Adipose methylome integrative-omic analyses reveal genetic and dietary metabolic health drivers and insulin resistance classifiers

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Background: There is considerable evidence for the importance of the DNA methylome in metabolic health, for example, in relation to body mass index (BMI). However, visceral fat (VF) mass accumulation is a greater risk factor for metabolic disease than BMI alone. In this study we dissect the subcutaneous adipose tissue (SAT) methylome signature of visceral fat accumulation and integrate results with genetic blood methylation, SAT gene expression, blood metabolomic, dietary intake and metabolic phenotype data.
Methods: Epigenome wide association analyses were carried out to determine visceral fat mass associated differentially methylated positions (VF-DMPs) in adipose tissue SAT samples from 538 TwinsUK participants. Validation and replication was pursued in 333 individuals from 3 independent cohorts. To assess functional impacts of the VF-DMPs, the association between VF and gene expression was determined at the genes annotated to the VF-DMPs and an association analysis was carried out to determine whether methylation at the VF-DMPs is associated with gene expression. Further epigenetic analyses were carried out to compare methylation levels at the VF-DMPs as the response variables and a range of different metabolic health phenotypes including AGR, lipids, blood metabolomic profiles, insulin resistance, T2D and dietary intake variables. The results from all analyses were integrated to identify signals that exhibit altered SAT function and have strong relevance to metabolic health.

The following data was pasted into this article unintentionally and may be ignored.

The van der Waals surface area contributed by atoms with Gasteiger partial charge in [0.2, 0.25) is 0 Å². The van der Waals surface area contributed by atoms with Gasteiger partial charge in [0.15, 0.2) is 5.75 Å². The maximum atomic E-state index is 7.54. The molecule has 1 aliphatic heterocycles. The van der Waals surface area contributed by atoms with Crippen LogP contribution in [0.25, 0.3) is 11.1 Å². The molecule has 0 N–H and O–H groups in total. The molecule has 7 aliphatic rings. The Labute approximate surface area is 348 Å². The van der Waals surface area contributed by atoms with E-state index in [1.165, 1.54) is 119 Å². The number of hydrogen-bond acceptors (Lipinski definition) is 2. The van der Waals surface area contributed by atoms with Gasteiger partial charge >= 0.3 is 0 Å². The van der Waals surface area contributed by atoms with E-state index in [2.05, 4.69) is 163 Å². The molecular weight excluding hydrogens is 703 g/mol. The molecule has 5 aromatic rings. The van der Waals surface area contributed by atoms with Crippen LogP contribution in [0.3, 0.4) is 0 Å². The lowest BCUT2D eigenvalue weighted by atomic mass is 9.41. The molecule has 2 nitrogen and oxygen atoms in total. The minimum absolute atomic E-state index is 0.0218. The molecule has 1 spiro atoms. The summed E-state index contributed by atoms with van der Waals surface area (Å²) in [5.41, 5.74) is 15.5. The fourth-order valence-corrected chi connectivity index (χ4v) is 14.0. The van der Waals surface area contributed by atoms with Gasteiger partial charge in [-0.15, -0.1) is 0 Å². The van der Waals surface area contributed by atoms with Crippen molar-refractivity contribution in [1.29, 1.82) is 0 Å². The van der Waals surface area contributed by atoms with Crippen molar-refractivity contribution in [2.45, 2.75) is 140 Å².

Results: We identified 1,181 CpG positions in 788 genes to be differentially methylated with VF (VF-DMPs) with significant enrichment in the insulin signalling pathway. Follow-up cross-omic analysis of VF-DMPs integrating genetics, gene expression, metabolomics, diet and metabolic traits highlighted VF-DMPs located in 9 genes with strong relevance to metabolic disease mechanisms, with replication of signals in FASN, SREBF1, TAGLN2, PC, CFAP410. PC methylation showed evidence for mediating effects of diet on VF. FASN DNA methylation exhibited putative causal effects on VF that were also strongly associated with insulin resistance and methylation levels in FASN better classified insulin resistance (AUC=0.91) than BMI or VF alone.
Conclusions: Our findings help characterise the adiposity-associated molecular landscape of SATadipose tissue, with insights for metabolic disease risk and show the power of integrating multiple omics.
Original languageEnglish
JournalGenome medicine
Publication statusPublished - 22 Jul 2022


  • epigenetics
  • metabolomics
  • adiposity
  • diet


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